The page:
Treatment must be initiated and monitored by physicians experienced in the management of CTX or inborn errors of primary bile acid synthesis.

 
Co-Phenotrope  (Lomotil®)

Non Formulary
Black

Each tablet contains 2.5mg of diphenoxylate hydrochloride (opioid, synthetic derivative of pethidine) and 0.025mg of atropine sulphate

The combination of diphenoxylate hydrochloride and atropine is not recommended, it frequently causes side-effects. Overdosage is particularly dangerous in children.

 
Darvadstrocel Black Triangle  (Alofisel®)

View adult BNF View SPC online
Non Formulary
Black

RMM Risk Minimisation Materials

Darvadstrocel (Alofisel®) is not recommended for use within NHS Scotland as per SMC 2115

Link  Risk Minimisation Materials
Link  SMC 2115: Darvadstrocel for the treatment of complex perianal fistulas in adult patients with non-active / mildly active luminal Crohn’s disease, when fistulas have shown an inadequate response to at least one conventional or biologic therapy (July 2019)
 
Dicycloverine

View adult BNF View SPC online View childrens BNF
Non Formulary
Black
High Cost Medicine

Cost-effective alternatives preferred (dicyloverine 10mg three time day costs: tablets >£2,000 per annum; liquid ~£9,000 per annum (Dec 2017)).

Not recommended in NICE CG37 for the treatment of colic in infants due to side effects such as breathing difficulties and coma (see section 1.4.38).

 
Eluxadoline Black Triangle  (Truberzi®)

View adult BNF View SPC online
Non Formulary
Black

Eluxadoline (Truberzi®) is not recommended for use within NHS Scotland as per SMC 1292/18

Link  SMC 1292/18: Eluxadoline in adults for the treatment of irritable bowel syndrome with diarrhoea (IBS-D) (Jan 2018)
 
Fybogel® Mebeverine

Non Formulary
Black

Prescribe generically as individual components (3.5g ispaghula husk BP and mebeverine HCl 135mg)

 
Hydrocortisone acetate 10% w/w rectal foam  (Colifoam®)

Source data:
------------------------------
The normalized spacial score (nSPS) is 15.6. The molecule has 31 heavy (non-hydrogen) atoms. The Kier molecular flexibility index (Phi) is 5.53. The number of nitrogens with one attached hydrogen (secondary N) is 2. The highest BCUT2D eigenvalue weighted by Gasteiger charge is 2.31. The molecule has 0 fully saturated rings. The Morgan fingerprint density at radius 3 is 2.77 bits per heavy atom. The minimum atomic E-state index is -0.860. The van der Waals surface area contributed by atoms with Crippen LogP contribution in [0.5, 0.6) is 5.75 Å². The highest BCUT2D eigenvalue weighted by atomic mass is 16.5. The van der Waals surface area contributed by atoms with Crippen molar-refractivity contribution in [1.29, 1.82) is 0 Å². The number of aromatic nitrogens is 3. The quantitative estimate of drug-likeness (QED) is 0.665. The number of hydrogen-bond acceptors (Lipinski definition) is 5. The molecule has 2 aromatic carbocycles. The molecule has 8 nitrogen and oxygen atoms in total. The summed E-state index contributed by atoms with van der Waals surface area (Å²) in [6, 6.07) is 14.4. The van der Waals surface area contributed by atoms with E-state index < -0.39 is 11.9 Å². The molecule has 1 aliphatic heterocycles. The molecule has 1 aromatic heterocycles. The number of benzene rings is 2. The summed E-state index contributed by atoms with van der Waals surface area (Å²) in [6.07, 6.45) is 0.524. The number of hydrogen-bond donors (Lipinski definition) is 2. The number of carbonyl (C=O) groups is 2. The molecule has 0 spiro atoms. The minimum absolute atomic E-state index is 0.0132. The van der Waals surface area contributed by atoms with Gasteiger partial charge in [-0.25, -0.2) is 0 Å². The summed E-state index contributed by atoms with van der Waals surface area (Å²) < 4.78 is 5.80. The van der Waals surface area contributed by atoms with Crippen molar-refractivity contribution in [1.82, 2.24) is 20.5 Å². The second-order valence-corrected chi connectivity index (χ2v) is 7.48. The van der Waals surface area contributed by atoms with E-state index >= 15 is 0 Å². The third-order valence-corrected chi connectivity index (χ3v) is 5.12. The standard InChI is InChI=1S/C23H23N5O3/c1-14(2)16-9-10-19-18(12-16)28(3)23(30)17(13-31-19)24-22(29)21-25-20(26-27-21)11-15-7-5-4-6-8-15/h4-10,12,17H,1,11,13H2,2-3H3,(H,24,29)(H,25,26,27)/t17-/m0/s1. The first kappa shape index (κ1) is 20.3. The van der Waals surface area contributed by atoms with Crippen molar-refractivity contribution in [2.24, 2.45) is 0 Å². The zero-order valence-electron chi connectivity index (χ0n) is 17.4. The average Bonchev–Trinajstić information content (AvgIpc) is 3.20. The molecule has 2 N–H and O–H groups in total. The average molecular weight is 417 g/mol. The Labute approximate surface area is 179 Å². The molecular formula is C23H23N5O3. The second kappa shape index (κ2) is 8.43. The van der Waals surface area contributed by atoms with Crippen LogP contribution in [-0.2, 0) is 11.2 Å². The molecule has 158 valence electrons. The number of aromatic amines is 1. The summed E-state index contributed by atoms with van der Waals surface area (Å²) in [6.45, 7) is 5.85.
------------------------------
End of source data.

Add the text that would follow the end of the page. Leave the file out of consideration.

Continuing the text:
Non Formulary
Black

The Marketing Authorisation holder has discontinued this product.

 
Kaolin and Morphine Mixture

Non Formulary
Black

Blackandwhite Kaolin and Morphine Mixture BP is considered less suitable for prescribing

 
Loperamide  (Imodium®)

Non Formulary
Black

Prescribe generically, loperamide 2mg capsule is the most cost-effective formulation

 
Loperamide  (Imodium® Plus)

Non Formulary
Black

Each tablet/caplet contains loperamide hydrochloride 2mg and simeticone equivalent to 125mg dimeticone

 
Lubiprostone  (Amitiza®)

Non Formulary
Black

The Marketing Authorisation holder has discontinued this product.

 
Maalox Plus

Non Formulary
Black
 
Maalox®
(Co-magaldrox 200/175 )

Non Formulary
Black

Maalox® is not the preferred choice simple antacid, prescribe as Mucogel® (Co-magaldrox 195/220).

Note: the formulation of Maalox® has changed it now has a marginally lower aluminium content and higher magnesium content (magnesium hydroxide 200mg/5mL plus aluminium hydroxide 175mg/5mL).
The dose has not changed but the pack size has halved with only a marginal drop in price (was £3.35 for 500mL, now £2.33 for 250mLs*)
The shelf-life once opened has changed from 28 days to 6 months.

Taking account of the new price and smaller pack size, the price per dose of Maalox® has increased by about 40%. The new Maalox® formulation is now approximately 1.6 times more expensive than Mucogel®.

*Costs correct January 2020.

 
Mebeverine  (Colofac®)

Non Formulary
Black

Prescribe generically as Mebeverine 135mg tablets, more expensive if prescribed as Colofac 135mg or Colofac IBS. 

 
Mebeverine modified-release  (Colofac® MR 200mg capsules)

Non Formulary
Black

Mebeverine HCl 135mg tablets preferred

 
Naldemedine Black Triangle  (Rizmoic®)

View adult BNF View SPC online
Non Formulary
Grey
Link  SMC 2242: naldemedine for the treatment of opioid-induced constipation (OIC) in adult patients who have previously been treated with a laxative (April 2020)
 
Peppermint Oil
(0.2mL G/R modified-release capsules)

View adult BNF View SPC online View childrens BNF
Non Formulary
Black